Pad Cha Talay is a Spicy Thai Stir Fry with Seafood. It has aromatics like Thai basil, lime leaves, green peppercorns, and finger root.
If you love seafood and spice, then this dish of Pad Cha Talay is for you. 'Pad Cha' translates to stir fry finger root, or 'Grachai'. It's in the same family of ginger, but much smaller like a finger. And 'Talay' translates to seafood.
There are quite a few ingredients for Pad Cha Talay, and some may be hard to find. I was able to get everything from my local Asian market, but I will also link some of the hard to find ingredients below.
For the seafood, I'm using carved squid, shelled mussels, and shrimp. The squid and the mussels were already cooked and I bought them from an Asian market.
All the seafood was frozen and I thawed it according to their package directions. Feel free to use any type of seafood you like, clams, scallops, or a firm white fish.
This dish is typically served very spicy, you can adjust the heat based on your preference.
Here I have about 12 cloves of garlic and 15 Thai bird's eye chili peppers. Place them into a food chopper or mortar and pestle to grind.
Stir Fry Sauce
The stir-fry sauce is salty with a slight sweetness and umami. Here's what you'll need:
How To Make
Like most stir fry's, once you have all your ingredients prep, the cooking part comes together quickly. Use a large skillet or wok and make sure you have some good ventilation!
Pan fry the crushed garlic and Thai chilis in oil for about a minute. Then add the shrimp and flip each piece over once to cook both sides. Add the squid, mussels, and the stir fry sauce.
Then all the remaining ingredients get added except for the Thai basil leaves, save those for the very end.
At this point, taste to see if any additional seasoning is needed. Turn the heat off and add the basil leaves then toss to combine.
How to Serve and Store
Serve the Pad Cha Talay with a side of steamed Jasmine rice. If it's too spicy you can add a Thai Omlet to help bring down the heat.
If you have leftovers you can store the Pad Cha Talay in the refrigerator for up to 2 days. I typically don't like to reheat seafood, because it can get rubbery. So this dish is best eaten right after cooking.
Pad Cha Talay Recipe
- 3 tablespoon Oil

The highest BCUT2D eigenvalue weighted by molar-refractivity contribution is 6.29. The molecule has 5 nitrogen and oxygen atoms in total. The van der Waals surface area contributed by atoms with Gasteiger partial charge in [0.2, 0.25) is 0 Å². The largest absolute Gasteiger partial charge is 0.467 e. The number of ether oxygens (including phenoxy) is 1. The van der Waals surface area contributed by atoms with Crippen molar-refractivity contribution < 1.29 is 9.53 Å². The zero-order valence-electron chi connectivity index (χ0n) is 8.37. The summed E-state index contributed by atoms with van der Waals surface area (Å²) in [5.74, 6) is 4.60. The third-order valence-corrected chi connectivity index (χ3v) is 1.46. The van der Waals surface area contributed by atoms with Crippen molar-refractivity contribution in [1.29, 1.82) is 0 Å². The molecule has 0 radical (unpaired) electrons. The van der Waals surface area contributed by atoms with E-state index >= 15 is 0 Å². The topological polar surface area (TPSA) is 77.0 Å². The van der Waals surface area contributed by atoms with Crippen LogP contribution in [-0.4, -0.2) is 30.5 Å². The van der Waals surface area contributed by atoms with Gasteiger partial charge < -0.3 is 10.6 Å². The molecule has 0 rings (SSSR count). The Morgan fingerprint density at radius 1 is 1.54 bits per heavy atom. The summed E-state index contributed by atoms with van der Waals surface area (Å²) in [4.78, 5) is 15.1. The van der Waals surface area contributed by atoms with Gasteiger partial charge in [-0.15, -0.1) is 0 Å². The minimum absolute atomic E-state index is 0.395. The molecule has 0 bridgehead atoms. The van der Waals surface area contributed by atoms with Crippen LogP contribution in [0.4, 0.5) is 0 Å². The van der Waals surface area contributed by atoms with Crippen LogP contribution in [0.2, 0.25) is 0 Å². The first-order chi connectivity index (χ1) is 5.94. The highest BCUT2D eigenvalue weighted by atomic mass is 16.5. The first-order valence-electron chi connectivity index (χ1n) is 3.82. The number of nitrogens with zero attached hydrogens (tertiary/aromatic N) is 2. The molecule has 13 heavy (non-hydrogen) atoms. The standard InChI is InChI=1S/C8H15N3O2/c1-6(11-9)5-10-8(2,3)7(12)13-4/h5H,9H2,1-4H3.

- 12 cloves Garlic
- 10-15 Thai Birds Eye Chilis
- 9 Shrimp (raw)
- 9 pieces Carved Squid (cooked and usually frozen)
- 12 Mussels (shelled and cooked)
- ½ cup Sliced Bamboo
- 2 cups Sliced Carrots
- ½ cup Young Green Peppercorns (typically in a brine)
- ½ cup Sliced Finger Root (rinsed from the brine)
- 1-3 Jalapenos sliced
- 1-4 Red Spur Chilis (or a mild chili pepper)
- 4 Makrut Lime Leaves torn into pieces
- 1 small White Onion sliced
- ¼ teaspoon Ground Black Pepper
- 1 cup Thai Basil Leaves packed
- If the seafood is frozen, thaw it according to the package directions.
- Mix all the the stir-fry sauce ingredients together in a bowl and set aside.
- Remove the stems from the Thai peppers and peel the garlic. Place in a food chopper or processor and pulse until everything is ground up. You can also use a mortar and pestle.
- Prep the remaining ingredients: slice carrots, onion, jalapenos, and red chilis. Remove the Thai basil leaves from the stem. Rinse the finger root and slice into smaller pieces. Remove the green pepercorns from the brine and set aside.
- Heat a large skillet over medium heat with oil. Add the ground garlic and Thai chili peppers. Stir for one minute in the oil. (make sure you have the vent on)
- Add the shrimp and cook until it is pink. Then add the squid and mussels, bring heat up to medium high.
- Pour in all of the stir fry sauce and water. Toss to combine for 2 minutes.
- Add bamboo, carrots, sliced jalapenos, sliced chilis, torn lime leaves, green pepercorns, and the finger root. Toss to combine for 2 minutes.
- Add the sliced onion, black pepper, and Thai Basil leaves. Toss to combine, turn off the heat and taste for seasoning. Serve warm with Jasmine rice.
Nutritional information is provided as an estimate only and depends on ingredients and amounts used. Thai Caliente makes no guarantees to the accuracy of this information.